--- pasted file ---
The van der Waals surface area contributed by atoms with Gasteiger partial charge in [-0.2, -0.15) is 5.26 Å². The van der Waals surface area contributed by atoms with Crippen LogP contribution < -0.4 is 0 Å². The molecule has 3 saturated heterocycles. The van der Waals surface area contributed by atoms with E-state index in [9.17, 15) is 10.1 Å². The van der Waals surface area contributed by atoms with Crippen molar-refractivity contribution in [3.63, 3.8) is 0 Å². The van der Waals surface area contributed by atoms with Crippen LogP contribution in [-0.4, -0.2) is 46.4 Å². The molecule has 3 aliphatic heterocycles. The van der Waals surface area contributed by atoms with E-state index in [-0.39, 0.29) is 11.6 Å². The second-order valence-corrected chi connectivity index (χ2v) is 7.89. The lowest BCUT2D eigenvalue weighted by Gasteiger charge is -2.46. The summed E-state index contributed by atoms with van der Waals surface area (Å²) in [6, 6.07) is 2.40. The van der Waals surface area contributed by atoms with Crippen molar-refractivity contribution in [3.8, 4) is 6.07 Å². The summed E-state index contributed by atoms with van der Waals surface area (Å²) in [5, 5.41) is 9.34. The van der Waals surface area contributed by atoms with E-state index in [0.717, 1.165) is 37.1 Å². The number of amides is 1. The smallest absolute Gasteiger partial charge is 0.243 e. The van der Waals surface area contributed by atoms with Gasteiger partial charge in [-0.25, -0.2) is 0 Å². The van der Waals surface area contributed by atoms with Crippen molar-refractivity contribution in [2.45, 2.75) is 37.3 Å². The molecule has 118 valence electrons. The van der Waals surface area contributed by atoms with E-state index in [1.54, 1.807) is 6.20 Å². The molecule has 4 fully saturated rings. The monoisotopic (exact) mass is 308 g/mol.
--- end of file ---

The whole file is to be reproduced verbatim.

The van der Waals surface area contributed by atoms with Gasteiger partial charge in [-0.2, -0.15) is 5.26 Å². The van der Waals surface area contributed by atoms with Crippen LogP contribution < -0.4 is 0 Å². The molecule has 3 saturated heterocycles. The van der Waals surface area contributed by atoms with E-state index in [9.17, 15) is 10.1 Å². The van der Waals surface area contributed by atoms with Crippen molar-refractivity contribution in [3.63, 3.8) is 0 Å². The van der Waals surface area contributed by atoms with Crippen LogP contribution in [-0.4, -0.2) is 46.4 Å². The molecule has 3 aliphatic heterocycles. The van der Waals surface area contributed by atoms with E-state index in [-0.39, 0.29) is 11.6 Å². The second-order valence-corrected chi connectivity index (χ2v) is 7.89. The lowest BCUT2D eigenvalue weighted by Gasteiger charge is -2.46. The summed E-state index contributed by atoms with van der Waals surface area (Å²) in [6, 6.07) is 2.40. The van der Waals surface area contributed by atoms with Crippen molar-refractivity contribution in [3.8, 4) is 6.07 Å². The summed E-state index contributed by atoms with van der Waals surface area (Å²) in [5, 5.41) is 9.34. The van der Waals surface area contributed by atoms with E-state index in [0.717, 1.165) is 37.1 Å². The number of amides is 1. The smallest absolute Gasteiger partial charge is 0.243 e. The van der Waals surface area contributed by atoms with Gasteiger partial charge in [-0.25, -0.2) is 0 Å². The van der Waals surface area contributed by atoms with Crippen molar-refractivity contribution in [2.45, 2.75) is 37.3 Å². The molecule has 118 valence electrons. The van der Waals surface area contributed by atoms with E-state index in [1.54, 1.807) is 6.20 Å². The molecule has 4 fully saturated rings. The monoisotopic (exact) mass is 308 g/mol.